Now last time I wrote my poem, I was looking out the bedroom window. The azaleas, of various kinds, were backwards and sideways to the window, the sun was shining, and the whole thing looked like a joyous, crazy choir, completely out of step with lockdown. The azaleas in the beds outside the living room, by contrast, are planted so that the flowers face the house, and instead of variegated bushes, they are a massive phalanx of purple. I noticed they were closer than last year (they had grown), and they were framed by a gloomy atmosphere that day. They appeared to be looking in, if not trying to get in; or, if one saw the blooms as mouths, they seemed to be silently screaming something, perhaps at me.
So I wrote a dark poem about threatening azaleas and wariness in hopeful times. It should be out soon, and I will update you then.
For those concerned about my wrist, the doctor was surprised that it seems to be healed after only four weeks. Now I should practice again.
Just a quick note to say thank you again to Editor Nic Rago, this time for accepting my follow-up submission, “Light & Crispy FACTS” (derived from a carton of bread crumbs), for 2% Milk. I guess this poem is inspired by the phrase “alternative facts,” and by the many alternative-fact universes people seem to be living in right now. But once I put “FACTS” with “Light & Crispy,” I had to find more imagery to elaborate the implied metaphor. Luckily there was a recipe that alluded to the golden color of the bread crumbs and recommended putting the concoction “into a shallow dish” and serving it “with honey.” This all seemed to go along with the kind of “facts” people want to believe in–items cooked up from shallow motives and served in a manner calculated to make their consumers feel good, at least until they die in a climate-change related disaster or find themselves breathing their unvaxxed last on a ventilator. So another political poem was born. I look forward to seeing it up on the 2% Milk site in the fullness of time.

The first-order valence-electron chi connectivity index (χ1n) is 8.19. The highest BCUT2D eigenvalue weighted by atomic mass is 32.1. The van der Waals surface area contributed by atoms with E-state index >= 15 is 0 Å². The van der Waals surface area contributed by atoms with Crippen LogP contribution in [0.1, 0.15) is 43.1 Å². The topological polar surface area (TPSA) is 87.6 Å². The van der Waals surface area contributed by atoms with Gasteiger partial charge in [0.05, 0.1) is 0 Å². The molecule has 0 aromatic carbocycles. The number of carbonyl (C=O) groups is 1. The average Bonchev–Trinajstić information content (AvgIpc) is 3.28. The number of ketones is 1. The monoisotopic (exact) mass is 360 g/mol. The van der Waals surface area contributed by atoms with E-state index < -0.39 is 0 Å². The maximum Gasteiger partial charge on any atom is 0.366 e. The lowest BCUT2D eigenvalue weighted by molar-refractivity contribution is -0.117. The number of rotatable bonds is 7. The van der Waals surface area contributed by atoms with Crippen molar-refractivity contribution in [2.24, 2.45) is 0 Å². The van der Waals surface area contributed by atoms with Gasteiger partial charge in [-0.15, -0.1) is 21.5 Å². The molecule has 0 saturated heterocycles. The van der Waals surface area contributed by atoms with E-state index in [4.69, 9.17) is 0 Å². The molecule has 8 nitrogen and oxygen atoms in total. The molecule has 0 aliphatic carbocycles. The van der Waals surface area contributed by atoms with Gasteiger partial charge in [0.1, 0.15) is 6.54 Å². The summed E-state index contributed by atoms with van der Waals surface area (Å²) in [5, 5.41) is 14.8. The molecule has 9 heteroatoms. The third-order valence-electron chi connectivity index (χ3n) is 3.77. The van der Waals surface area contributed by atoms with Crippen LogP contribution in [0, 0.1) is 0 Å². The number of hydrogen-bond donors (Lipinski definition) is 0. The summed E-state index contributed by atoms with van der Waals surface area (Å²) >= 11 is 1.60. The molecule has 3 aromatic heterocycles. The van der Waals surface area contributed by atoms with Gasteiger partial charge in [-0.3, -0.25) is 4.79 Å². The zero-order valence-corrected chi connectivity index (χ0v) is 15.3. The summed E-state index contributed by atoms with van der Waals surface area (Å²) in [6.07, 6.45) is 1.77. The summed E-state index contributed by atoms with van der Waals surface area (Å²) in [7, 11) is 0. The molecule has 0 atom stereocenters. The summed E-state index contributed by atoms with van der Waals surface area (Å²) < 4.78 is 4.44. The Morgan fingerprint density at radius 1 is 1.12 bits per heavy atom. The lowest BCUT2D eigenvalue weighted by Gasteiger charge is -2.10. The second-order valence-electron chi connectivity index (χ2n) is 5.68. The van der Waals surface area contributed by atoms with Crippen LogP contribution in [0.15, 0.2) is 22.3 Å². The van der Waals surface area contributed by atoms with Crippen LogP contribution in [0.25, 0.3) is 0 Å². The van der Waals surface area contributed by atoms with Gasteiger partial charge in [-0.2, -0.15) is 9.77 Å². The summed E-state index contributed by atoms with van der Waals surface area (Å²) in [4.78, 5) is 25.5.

Today I received the exciting news that my can poem, “Amy,” has been accepted by the new journal, 2% Milk, which is so new its multimedia website is still under construction. Not only did Editor Nic Rago accept “Amy,” he also asked me to send along any other “food-related” poems I might be harboring, so I sent my 25th can poem, written a few weeks ago, “Light & Crispy FACTS.” As I mentioned in another post in the can poem category, I do not intend to write more, though if in the future a can’s text seems to be crying out to be remixed into poetry, I may not be able to resist.
The text of “Amy” is derived from text on a can of Amy’s Organic Soup. I used mainly the opening instructions and a long section where the makers describe their homey soup line and mention their daughter, Amy, whose name is on the label. From this I derived a poem in which a parent talks to her (probably) daughter’s lover and her daughter (Amy), trying to advise on a passion that is clearly beyond the parent’s control. While the parent’s imagining of her daughter’s love life seems to violate boundaries, this is in tension with her protective concern for her inexperienced child’s wellbeing. I think it is touching, and I am happy that Editor Rago and team saw something in it as well.
No more reviews right now, as my son has gone back to teach real, heavy facts–not the light & crispy variety–to his high school students. My apologies.